A RUGBY League pioneer from County Durham who has been described as making an ‘immeasurable’ impact on the sport has received an MBE in the New Year’s Honours.

It was announced last night that Emma Rosewarne, who is from Wearhead, will receive the accolade for her service to Rugby League through her role as head of player welfare and operations director at Rugby Football League over the years.

Since joining the sport in 1983 in an administrative position, she’s worked tirelessly and relentlessly to leave a legacy across numerous sports in the UK.

Read more: Officials accept defeat as Rugby League World Cup set to be postponed until 2022

Through improving safeguarding practises, health awareness, player welfare, equality, and inclusivity, many might not realise that Mrs Rosewarne changed the course of Rugby League for the better – by introducing a raft of measures that has protected generations of players.

At the turn of the millennium, she led the roll out of RFL’s trailblazing Child Safeguarding Policy. Working together with the NSPCC, the important document that was produced and its subsequent practical implementation became the ‘gold standard’ that other sports followed.

It’s this that the 61-year-old is most proud of.

The Northern Echo: Since 1983, Emma has worked on the safety and wellbeing of Rugby League players across the country.Since 1983, Emma has worked on the safety and wellbeing of Rugby League players across the country.

Speaking to The Northern Echo, she said: “I was both surprised and delighted when I found out about the honour. I look upon it as a badge of honour to bring Rugby League to the forefront and get people talking about the sport.

“I’m all for expanding the popularity of the sport in whatever form that takes.

“During my early years in the sport, I wanted to achieve safety enhancements for Rugby League and I feel accomplished and honoured to have done that during my time in the role.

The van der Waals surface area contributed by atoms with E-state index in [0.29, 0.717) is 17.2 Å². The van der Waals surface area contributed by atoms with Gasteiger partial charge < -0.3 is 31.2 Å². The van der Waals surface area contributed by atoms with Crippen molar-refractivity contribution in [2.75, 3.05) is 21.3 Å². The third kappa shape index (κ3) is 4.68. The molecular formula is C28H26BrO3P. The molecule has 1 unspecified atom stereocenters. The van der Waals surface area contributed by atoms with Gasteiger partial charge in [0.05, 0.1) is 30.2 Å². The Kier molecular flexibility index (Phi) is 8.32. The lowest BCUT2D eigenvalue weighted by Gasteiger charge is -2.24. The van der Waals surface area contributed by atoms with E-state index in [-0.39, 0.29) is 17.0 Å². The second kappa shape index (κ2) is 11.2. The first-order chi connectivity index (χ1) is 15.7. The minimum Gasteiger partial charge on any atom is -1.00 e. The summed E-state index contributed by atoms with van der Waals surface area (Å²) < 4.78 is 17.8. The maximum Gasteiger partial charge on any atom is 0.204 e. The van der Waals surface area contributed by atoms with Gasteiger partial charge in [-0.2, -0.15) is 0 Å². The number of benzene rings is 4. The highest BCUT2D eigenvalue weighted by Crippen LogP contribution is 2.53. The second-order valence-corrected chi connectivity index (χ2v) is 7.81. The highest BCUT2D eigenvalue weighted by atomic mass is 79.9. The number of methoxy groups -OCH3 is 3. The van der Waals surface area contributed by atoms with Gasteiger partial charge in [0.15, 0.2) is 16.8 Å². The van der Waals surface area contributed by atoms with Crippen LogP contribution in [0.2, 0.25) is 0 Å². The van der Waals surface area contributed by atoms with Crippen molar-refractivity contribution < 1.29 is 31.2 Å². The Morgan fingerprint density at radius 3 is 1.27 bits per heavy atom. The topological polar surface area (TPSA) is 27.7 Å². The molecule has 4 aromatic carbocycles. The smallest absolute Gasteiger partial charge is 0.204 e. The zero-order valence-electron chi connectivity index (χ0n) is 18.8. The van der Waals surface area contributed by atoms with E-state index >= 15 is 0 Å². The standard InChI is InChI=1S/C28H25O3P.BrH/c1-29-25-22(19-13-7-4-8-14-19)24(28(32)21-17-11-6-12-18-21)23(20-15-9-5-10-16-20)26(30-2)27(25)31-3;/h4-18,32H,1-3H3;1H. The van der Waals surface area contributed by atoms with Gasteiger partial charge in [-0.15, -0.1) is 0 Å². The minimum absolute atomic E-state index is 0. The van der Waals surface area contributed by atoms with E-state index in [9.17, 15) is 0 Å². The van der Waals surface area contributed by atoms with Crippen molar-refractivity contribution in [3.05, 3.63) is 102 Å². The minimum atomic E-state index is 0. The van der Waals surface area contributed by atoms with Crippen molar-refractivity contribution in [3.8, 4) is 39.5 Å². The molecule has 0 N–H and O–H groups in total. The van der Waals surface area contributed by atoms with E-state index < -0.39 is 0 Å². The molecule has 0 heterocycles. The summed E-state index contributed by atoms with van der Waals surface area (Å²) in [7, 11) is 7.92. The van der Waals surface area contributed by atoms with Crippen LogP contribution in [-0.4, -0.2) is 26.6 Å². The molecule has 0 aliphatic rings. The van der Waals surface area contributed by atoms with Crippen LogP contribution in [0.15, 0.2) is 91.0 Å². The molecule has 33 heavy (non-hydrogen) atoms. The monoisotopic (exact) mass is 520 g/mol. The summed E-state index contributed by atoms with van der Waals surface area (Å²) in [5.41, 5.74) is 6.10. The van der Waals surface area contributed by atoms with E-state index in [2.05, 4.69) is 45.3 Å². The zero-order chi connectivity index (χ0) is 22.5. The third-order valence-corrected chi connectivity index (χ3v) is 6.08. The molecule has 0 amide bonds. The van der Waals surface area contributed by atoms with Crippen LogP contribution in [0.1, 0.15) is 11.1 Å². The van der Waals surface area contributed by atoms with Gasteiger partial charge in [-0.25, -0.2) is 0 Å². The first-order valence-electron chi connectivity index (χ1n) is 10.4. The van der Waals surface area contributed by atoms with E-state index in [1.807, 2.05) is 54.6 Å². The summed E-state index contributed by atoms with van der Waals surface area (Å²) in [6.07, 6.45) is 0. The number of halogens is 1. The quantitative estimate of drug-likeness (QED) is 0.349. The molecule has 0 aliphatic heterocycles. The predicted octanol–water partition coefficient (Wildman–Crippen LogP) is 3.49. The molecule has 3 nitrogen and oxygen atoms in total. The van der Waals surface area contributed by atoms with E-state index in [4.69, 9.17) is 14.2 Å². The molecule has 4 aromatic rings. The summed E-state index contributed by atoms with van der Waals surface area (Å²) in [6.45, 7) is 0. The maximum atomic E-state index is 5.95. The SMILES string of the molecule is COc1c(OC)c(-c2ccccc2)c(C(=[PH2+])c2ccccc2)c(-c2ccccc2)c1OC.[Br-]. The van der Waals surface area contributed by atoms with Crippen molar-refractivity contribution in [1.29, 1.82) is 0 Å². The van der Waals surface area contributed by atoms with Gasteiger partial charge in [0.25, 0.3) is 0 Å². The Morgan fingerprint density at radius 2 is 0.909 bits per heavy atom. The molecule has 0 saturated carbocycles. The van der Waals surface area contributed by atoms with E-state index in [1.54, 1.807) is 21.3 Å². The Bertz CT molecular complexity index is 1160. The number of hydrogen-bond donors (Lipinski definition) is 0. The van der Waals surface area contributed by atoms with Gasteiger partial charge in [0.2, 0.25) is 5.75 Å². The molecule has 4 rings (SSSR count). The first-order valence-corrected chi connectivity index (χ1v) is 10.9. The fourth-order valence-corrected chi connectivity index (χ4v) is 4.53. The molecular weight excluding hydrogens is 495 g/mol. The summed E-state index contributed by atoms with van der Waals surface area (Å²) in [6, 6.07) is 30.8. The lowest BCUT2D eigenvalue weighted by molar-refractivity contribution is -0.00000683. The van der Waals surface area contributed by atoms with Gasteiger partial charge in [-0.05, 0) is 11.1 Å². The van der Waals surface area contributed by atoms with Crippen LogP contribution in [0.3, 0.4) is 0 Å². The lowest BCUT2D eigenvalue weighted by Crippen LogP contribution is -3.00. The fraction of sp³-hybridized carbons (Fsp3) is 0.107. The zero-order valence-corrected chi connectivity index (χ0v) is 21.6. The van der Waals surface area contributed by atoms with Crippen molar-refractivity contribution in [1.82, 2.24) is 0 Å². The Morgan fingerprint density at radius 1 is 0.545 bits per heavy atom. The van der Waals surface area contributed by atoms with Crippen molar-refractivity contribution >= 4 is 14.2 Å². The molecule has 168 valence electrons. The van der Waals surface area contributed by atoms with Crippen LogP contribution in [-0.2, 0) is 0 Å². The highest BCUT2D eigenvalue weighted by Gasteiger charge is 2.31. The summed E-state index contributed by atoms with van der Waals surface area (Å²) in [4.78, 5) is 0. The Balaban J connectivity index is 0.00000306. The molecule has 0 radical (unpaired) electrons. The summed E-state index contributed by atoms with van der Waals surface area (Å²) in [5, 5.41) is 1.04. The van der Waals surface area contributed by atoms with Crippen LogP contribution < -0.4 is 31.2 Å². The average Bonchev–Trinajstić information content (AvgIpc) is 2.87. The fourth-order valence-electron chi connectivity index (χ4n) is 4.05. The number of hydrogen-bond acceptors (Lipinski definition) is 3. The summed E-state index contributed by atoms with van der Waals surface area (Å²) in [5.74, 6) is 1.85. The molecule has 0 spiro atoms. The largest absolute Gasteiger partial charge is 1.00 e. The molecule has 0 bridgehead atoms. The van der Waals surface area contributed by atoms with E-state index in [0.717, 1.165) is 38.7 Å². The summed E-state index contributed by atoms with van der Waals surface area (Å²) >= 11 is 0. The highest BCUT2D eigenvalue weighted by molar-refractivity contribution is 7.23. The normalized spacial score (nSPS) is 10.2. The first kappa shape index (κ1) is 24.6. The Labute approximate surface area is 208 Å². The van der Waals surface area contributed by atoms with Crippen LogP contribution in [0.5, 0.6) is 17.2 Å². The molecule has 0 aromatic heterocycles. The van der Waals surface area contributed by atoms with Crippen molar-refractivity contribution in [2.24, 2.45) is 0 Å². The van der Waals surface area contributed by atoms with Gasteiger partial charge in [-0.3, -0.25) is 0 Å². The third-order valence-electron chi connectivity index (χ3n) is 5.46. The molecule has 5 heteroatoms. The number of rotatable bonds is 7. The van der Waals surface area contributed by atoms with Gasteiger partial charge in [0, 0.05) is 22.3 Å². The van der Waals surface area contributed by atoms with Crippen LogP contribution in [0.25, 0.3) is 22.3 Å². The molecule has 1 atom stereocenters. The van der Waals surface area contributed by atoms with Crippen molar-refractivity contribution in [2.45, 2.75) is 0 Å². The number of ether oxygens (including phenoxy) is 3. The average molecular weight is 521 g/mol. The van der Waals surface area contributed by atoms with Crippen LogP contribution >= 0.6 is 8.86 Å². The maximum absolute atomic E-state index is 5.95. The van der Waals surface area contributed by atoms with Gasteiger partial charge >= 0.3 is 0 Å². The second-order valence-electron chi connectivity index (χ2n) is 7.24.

Read more: Rugby League World Cup postponed to 2022

“Even in the pandemic, the whole of Rugby League worked together to ensure everyone was looked after and was safe from Covid-19.”

Safety wasn’t just a concern of Mrs Rosewarne’s, as she took the lead in the development of the sport’s recognition of the importance of equality, inclusivity and diversity which went on to make a massive impact in participation and understanding in rent times.

From 1993 to 2008, she also had lead responsibility for all operational match day matters including the organisation of international matches and the prestigious Challenge Cup Final played at Wembley stadium.

The Northern Echo: Emma has changed the course of player safety in Rugby League for generations of players.Emma has changed the course of player safety in Rugby League for generations of players.

At this time, the County Durham-born rugby ‘trailblazer’ proudly became the first female to be appointed to the Executive Governing Board of any National Sport in the UK.

In 2018 Emma’s outstanding achievements in player welfare were recognised by the All-Party Parliamentary Rugby League Group, who made her an Honorary Life Member, and, in 2020, she was inducted into the RFL Roll of Honour in recognition of her impact on the welfare of players.

When Covid 19 struck, she again unselfishly worked long hours three days a week with Clubs and other stakeholders in the game to implement and monitor practises to keep people safe.

Read more: Rugby League World Cup postponement ‘made sense’

Her impact was adjudged to be so significant that when she retired, Rugby Football League president, Tony Adams said: “Emma Rosewarne embodies all that has been good in the development of player welfare in sport over the last two decades,” he said.

“At Sporting Chance, we have been privileged to be part of this journey with her over the last ten years.

“I have no hesitation in suggesting that this unsung hero has been one of the most influential women in sport in my lifetime.

“Her work has not only changed lives; it has saved them.”

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